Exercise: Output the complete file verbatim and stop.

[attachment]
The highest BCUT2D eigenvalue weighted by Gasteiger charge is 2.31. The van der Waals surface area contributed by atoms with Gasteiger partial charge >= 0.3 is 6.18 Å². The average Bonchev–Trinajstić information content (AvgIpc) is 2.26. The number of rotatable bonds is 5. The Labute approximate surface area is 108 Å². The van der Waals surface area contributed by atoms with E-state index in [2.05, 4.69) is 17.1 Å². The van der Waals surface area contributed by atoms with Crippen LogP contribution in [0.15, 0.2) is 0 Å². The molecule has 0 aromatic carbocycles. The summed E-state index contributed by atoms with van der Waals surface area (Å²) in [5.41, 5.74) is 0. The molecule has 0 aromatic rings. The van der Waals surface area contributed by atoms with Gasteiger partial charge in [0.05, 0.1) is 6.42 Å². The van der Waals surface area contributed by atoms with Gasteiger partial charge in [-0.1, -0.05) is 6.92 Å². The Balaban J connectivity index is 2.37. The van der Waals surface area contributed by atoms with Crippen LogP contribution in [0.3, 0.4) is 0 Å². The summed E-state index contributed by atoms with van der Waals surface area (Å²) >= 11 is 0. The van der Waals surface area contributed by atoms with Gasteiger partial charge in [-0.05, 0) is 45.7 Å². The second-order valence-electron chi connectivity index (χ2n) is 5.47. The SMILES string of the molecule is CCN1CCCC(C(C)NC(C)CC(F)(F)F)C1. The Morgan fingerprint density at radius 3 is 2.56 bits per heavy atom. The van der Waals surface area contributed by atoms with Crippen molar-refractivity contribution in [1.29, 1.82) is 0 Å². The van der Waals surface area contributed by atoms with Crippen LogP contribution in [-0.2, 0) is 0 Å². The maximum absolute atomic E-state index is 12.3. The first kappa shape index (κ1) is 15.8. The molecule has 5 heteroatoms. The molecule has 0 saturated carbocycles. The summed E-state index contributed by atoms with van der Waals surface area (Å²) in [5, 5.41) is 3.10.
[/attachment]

The highest BCUT2D eigenvalue weighted by Gasteiger charge is 2.31. The van der Waals surface area contributed by atoms with Gasteiger partial charge >= 0.3 is 6.18 Å². The average Bonchev–Trinajstić information content (AvgIpc) is 2.26. The number of rotatable bonds is 5. The Labute approximate surface area is 108 Å². The van der Waals surface area contributed by atoms with E-state index in [2.05, 4.69) is 17.1 Å². The van der Waals surface area contributed by atoms with Crippen LogP contribution in [0.15, 0.2) is 0 Å². The molecule has 0 aromatic carbocycles. The summed E-state index contributed by atoms with van der Waals surface area (Å²) in [5.41, 5.74) is 0. The molecule has 0 aromatic rings. The van der Waals surface area contributed by atoms with Gasteiger partial charge in [0.05, 0.1) is 6.42 Å². The van der Waals surface area contributed by atoms with Gasteiger partial charge in [-0.1, -0.05) is 6.92 Å². The Balaban J connectivity index is 2.37. The van der Waals surface area contributed by atoms with Crippen LogP contribution in [0.3, 0.4) is 0 Å². The summed E-state index contributed by atoms with van der Waals surface area (Å²) >= 11 is 0. The van der Waals surface area contributed by atoms with Gasteiger partial charge in [-0.05, 0) is 45.7 Å². The second-order valence-electron chi connectivity index (χ2n) is 5.47. The SMILES string of the molecule is CCN1CCCC(C(C)NC(C)CC(F)(F)F)C1. The Morgan fingerprint density at radius 3 is 2.56 bits per heavy atom. The van der Waals surface area contributed by atoms with Crippen molar-refractivity contribution in [1.29, 1.82) is 0 Å². The van der Waals surface area contributed by atoms with Crippen LogP contribution in [-0.2, 0) is 0 Å². The maximum absolute atomic E-state index is 12.3. The first kappa shape index (κ1) is 15.8. The molecule has 5 heteroatoms. The molecule has 0 saturated carbocycles. The summed E-state index contributed by atoms with van der Waals surface area (Å²) in [5, 5.41) is 3.10.